A practicing attorney and former federal prosecutor, Scott Turow made his debut as a writer of fiction in 1987, and established himself at once on the best-seller list, with Presumed Innocent, as slick and stylish a suspense novel as any published in the 1980’s. His second novel,Burden of Proof (1990) confirmed its author’s status as a writer of best-sellers, while marking a slight but discernible change in direction. Compared to the earlier novel, Burden of Proof was less ingeniously plotted and, for better or worse, more concerned with the emotional lives of its principal characters. Some critics felt that this change did not exploit Turow’s most impressive gifts and that the characters did not justify in vitality or complexity the attention Turow devoted to them. Still, the novel enjoyed brisk sales and seemed, whatever its shortcomings, to confirm Turow’s place as one of the preeminent practitioners of the legal thriller, itself a genre of growing popularity in the 1980’s and 1990’s.
The Laws of Our Fathers will certainly not dislodge Turow from that place. Almost from the moment of its publication, it appeared on the nation’s best-seller lists; it was for the most part favorably, in some cases enthusiastically, reviewed; and, at least in its subject matter, it seems clearly an example of the genre with which Turow has become associated. Yet, once again, Turow seems unwilling to settle for repeating past accomplishments. Even more than in Burden of Proof, Turow seems determined in The Laws of Our Fathers to transcend the genre to which his book at one level clearly belongs and to narrow if not obliterate the gap commonly supposed to exist between genre fiction and serious literature. The effort may be applauded or deplored in itself. The immediate critical question must be whether the author has succeeded in it, and, regrettably, the answer must be negative. If the question becomes whether the author has written a best- seller, on the other hand, the answer is quite different.
The organizing action of The Laws of Our Fathers is, as in most legal thrillers, a trial. June Eddgar, a middle-class white woman of about sixty, has been shot to death in an overwhelmingly black housing project, which is also notoriously a center of gang activity and of drug dealing. The first mystery is what she was doing there. She was, it turns out, the former wife of Loyell Eddgar, a state senator known for his avowal of liberal causes. As the case unfolds, it begins to seem that she was the victim by accident. It was Eddgar himself who was supposed to die on the morning of September 7, 1996. According to the theory developed by the prosecutors assigned to the case, the murder was planned by Nile Eddgar, the son of the intended and of the actual victim.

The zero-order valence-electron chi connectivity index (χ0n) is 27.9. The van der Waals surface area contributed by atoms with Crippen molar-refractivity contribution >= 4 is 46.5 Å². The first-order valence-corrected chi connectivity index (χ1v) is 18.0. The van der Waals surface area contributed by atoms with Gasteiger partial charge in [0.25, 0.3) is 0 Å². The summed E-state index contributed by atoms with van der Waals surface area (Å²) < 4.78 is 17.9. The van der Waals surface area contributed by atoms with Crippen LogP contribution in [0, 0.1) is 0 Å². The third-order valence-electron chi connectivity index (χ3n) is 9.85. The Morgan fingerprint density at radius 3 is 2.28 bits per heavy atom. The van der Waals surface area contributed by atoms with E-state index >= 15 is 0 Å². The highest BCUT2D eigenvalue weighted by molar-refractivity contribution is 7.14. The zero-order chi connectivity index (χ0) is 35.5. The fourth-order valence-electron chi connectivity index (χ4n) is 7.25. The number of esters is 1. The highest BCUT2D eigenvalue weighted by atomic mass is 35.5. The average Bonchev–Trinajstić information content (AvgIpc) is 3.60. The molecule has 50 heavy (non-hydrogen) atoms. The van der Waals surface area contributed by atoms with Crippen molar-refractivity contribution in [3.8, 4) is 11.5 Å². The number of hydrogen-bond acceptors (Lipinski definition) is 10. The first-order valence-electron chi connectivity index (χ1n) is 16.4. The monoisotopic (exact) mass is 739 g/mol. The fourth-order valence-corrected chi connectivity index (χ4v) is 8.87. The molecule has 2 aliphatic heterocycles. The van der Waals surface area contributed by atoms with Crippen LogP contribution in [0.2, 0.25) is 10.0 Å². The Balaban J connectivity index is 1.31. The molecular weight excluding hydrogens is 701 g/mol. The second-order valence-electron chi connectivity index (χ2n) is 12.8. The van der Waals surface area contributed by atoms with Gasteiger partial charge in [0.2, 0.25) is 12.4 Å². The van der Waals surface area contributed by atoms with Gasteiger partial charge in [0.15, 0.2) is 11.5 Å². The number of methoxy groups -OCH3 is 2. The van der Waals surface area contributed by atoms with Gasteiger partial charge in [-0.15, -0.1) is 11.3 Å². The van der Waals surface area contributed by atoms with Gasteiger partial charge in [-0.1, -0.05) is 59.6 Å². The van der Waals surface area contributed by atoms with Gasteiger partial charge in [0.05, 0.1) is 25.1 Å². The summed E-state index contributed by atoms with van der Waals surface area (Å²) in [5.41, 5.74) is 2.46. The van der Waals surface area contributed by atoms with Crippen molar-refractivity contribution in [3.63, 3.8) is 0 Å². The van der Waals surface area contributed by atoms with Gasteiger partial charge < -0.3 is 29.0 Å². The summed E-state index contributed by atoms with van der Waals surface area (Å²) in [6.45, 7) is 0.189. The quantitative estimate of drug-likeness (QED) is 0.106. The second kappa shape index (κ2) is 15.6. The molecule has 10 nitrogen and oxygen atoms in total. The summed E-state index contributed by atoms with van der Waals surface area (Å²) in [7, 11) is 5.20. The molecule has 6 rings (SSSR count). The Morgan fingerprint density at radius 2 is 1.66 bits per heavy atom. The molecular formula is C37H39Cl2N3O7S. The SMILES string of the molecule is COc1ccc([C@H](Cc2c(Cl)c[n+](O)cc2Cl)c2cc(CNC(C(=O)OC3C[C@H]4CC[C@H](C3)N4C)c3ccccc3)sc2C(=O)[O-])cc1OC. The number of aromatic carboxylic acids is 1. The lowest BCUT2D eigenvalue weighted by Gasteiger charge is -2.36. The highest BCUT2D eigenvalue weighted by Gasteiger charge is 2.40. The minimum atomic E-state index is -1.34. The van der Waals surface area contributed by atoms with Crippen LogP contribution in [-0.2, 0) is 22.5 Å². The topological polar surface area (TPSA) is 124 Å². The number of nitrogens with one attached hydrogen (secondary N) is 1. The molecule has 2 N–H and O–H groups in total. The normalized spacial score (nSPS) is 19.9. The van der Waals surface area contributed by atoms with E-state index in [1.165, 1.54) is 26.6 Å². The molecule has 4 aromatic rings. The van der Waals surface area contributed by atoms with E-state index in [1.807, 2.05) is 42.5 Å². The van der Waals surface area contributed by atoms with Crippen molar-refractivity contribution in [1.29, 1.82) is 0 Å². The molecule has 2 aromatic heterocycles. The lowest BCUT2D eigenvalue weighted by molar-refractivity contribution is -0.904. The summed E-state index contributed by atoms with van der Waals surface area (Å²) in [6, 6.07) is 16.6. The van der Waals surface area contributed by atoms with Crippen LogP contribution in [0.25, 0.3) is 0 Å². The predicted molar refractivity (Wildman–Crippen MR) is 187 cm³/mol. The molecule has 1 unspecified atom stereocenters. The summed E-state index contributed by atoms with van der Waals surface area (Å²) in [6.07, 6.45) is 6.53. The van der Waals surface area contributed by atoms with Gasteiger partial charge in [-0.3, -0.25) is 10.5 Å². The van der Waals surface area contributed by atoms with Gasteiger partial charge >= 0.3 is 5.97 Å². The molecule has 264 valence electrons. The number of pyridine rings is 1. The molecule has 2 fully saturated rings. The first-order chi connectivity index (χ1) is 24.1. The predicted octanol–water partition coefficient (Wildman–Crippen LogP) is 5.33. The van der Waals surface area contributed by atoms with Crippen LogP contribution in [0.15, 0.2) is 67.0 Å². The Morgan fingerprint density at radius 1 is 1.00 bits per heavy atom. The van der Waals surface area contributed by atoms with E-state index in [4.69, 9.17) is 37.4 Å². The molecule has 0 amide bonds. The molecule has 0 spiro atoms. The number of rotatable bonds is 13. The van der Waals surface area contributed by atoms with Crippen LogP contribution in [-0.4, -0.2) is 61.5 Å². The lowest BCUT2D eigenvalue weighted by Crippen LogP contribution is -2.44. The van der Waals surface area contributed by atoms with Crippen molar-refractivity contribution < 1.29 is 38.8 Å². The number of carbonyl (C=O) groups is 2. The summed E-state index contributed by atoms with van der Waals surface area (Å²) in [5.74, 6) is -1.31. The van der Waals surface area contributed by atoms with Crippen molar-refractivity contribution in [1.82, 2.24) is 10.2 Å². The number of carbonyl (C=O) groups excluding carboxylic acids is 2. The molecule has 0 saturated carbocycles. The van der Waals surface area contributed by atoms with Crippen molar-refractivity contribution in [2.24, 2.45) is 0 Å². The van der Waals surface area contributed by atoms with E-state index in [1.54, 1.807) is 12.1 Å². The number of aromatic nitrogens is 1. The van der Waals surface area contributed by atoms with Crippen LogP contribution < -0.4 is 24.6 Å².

Presiding in the case is Judge Sonia “Sonny” Klonsky. (Readers ofBurden of Proof will recognize her as a character first encountered in that novel.) Her situation is complicated by the knowledge that in the late 1960’s, Sonny was acquainted with all three of the Eddgars. At that time, Nile was a child, while his parents were committed activists in the cause of revolution. Sonny recognizes that this may indicate she ought to recuse herself, but neither the prosecution nor the defense seems to have any problems with it, and Sonny’s own scruples are not strong enough to compel her to act on them.
Further complications for Sonny arise when she realizes she recognizes the attorney for the defense. He is Hobie Tuttle, another acquaintance from Sonny’s past life as some kind of 1960’s radical, the kind whose radicalism seems curiously wanting in specific content. Hobie, a black man, went through a black separatist phase in those days and was somehow involved in far left political activities. Once again, however, Sonny finds in this situation no adequate reason for withdrawing from the case.
Seth Weissman is not a principal in the case before her, but he too represents problems for Sonny. He is in regular attendance at the trial, and he seems connected, in ways that Sonny tries to figure out, with Hobie. Seth and Hobie, Sonny knows, have been friends since boyhood, but she is not quite sure how Seth fits into the present set of circumstances. It is true that, as Nile’s former babysitter, Seth would take an interest in the trial, but what most concerns Sonny is that Seth is not merely Nile’s former babysitter; he is also Sonny’s former lover. Sonny has a few bad moments with this, but they are not enough to force her off the case, even though she more than once suspects that Hobie and Seth are somehow in league against her.
Seth is on Sonny’s mind, not only because of their past relationship but also because, with the kind of sappy single- mindedness usually associated with hormonally driven adolescents, her middle-aged and balding former lover insists on forcing his attentions on...
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